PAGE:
by Dakota Sagnelli
Every four years since 1930, each nation around the world comes together to compete on soccer’s greatest stage for a chance at capturing the long sought-after World Cup.
The World Cup Tournament began as the brainchild of Rimet, the President of the World Football Federation during the 1920’s and 1930’s. President Rimet hoped that soccer would inspire peace and harmony across the globe, leaving war and hatred behind. Even now, President Rimet’s dream comes true, and this year, thirty-two teams assemble for arguably the world’s favorite sport.
No matter the year or location of the World Cup, six teams frequently reemerge as unstoppable powerhouses: Brazil, Italy, England, Argentina, Germany, and France. In the very first World Cup, Uruguay sailed past the competition, and was eventually crowned champions of the world. However, quickly afterward, Brazil and Italy captured the title almost every year they had the chance, passing the Cup back and forth between them and seeming to mocking the competition. Until 2006, the last Cup tournament, Brazil had won six times, with the Italians following close behind with five overall championships.
In South Africa this year, the Cup is truly open for anyone to take since no single team is significantly ahead of the pack, leaving everyone clawing at a unique opportunity that may never present itself again.
This year, upsets are expected across the board, with “nobody’s” and “favorites” dropping like flies. No expert or analyst can predict the outcome of the tournament with any true certainty, leaving potential for a pure underdog can come up from nowhere and sneak away with the Cup.
The most unexpected team with the greatest chance of winning it all is the “Stars and Stripes,” the United States. With veteran goalie Tim Howard protecting their net and superstar forward Landon Donovan up front, the U.S. has the highest probability of winning.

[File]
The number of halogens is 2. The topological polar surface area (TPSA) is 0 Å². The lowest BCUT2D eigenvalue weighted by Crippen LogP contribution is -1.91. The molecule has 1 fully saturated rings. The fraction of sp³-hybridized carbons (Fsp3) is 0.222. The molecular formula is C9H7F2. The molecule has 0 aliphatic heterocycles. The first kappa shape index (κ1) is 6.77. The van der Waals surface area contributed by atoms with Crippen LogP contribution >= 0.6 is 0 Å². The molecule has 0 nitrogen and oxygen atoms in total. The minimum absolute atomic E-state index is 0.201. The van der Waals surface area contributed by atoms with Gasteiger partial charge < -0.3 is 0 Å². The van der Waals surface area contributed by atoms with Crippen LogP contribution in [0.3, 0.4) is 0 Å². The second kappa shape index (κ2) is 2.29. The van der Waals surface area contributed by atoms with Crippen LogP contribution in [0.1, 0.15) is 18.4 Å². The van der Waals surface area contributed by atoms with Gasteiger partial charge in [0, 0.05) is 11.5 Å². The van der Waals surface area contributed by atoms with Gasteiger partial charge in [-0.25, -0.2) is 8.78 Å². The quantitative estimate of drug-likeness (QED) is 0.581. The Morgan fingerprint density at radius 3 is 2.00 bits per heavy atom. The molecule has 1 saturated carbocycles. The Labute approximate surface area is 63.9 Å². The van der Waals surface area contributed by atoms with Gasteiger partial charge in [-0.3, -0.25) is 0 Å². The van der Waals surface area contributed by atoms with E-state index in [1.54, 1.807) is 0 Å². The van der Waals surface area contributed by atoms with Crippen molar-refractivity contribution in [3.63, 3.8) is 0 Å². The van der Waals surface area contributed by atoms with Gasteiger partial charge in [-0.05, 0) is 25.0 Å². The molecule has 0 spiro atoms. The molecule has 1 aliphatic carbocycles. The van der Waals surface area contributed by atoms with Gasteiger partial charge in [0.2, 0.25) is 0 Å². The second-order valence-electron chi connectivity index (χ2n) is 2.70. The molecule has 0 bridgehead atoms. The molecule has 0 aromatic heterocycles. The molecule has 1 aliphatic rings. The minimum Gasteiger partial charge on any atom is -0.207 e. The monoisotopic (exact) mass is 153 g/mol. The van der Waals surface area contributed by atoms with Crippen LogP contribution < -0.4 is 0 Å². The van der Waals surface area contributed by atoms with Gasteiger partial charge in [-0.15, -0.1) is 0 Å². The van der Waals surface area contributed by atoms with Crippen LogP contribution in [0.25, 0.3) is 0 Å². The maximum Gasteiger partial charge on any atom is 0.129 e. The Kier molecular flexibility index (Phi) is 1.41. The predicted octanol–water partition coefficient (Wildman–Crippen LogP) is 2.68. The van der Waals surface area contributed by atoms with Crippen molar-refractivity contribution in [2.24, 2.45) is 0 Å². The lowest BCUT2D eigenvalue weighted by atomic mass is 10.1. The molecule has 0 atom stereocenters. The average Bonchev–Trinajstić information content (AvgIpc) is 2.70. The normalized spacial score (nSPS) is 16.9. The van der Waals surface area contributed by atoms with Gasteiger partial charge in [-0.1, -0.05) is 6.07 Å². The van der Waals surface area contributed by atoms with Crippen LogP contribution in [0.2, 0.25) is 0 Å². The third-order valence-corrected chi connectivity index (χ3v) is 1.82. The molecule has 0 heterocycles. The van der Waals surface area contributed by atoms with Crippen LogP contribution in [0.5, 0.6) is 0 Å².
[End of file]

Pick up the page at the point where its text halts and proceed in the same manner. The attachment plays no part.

The country’s best performance is dated back to their first World cup appearance at the 1930 tournament. The U.S. managed to capture the bronze medal, while Uruguay acquired the title. Although 1930 was the team’s best showing, it got booted in the first round four years later at the 1934 tournament. The country’s performance went downhill and the U.S. failed to qualify for ten consecutive World Cups in a row, an embarrassingly long forty-year span.
In recent years, the United States have regained momentum, reaching the 16th round in 1994 and the quarterfinals in 2002. This year, the U.S. team appears to have an easy schedule, almost pre-paving a golden path to the second round. Their only major roadblock comes in their first World Cup game against the always-dominant English team. Although England is heavily favored in the game, any U.S. soccer fan can cite the 1950 World Cup game against England where the United States pulled out a victory against their opponents, shocking both nations. If history repeats itself and the “Stars and Stripes” manage to beat England once again, they simply have to beat the mediocre Slovenian and Algerian teams in the proceeding games. If everything strings together and the U.S. wins Group C, the next round will be much more difficult, since both Brazil and Italy will be awaiting their arrival.
When the United States faces either Brazil or Italy, their 2010 World Cup run will most likely come to an end, but they will have had one of their greatest World Cups in history. If nothing else, the U.S. will gain experience and confidence that will enable them to have an even greater chance at winning the 2014 World Cup.
2010 World Cup Bracket
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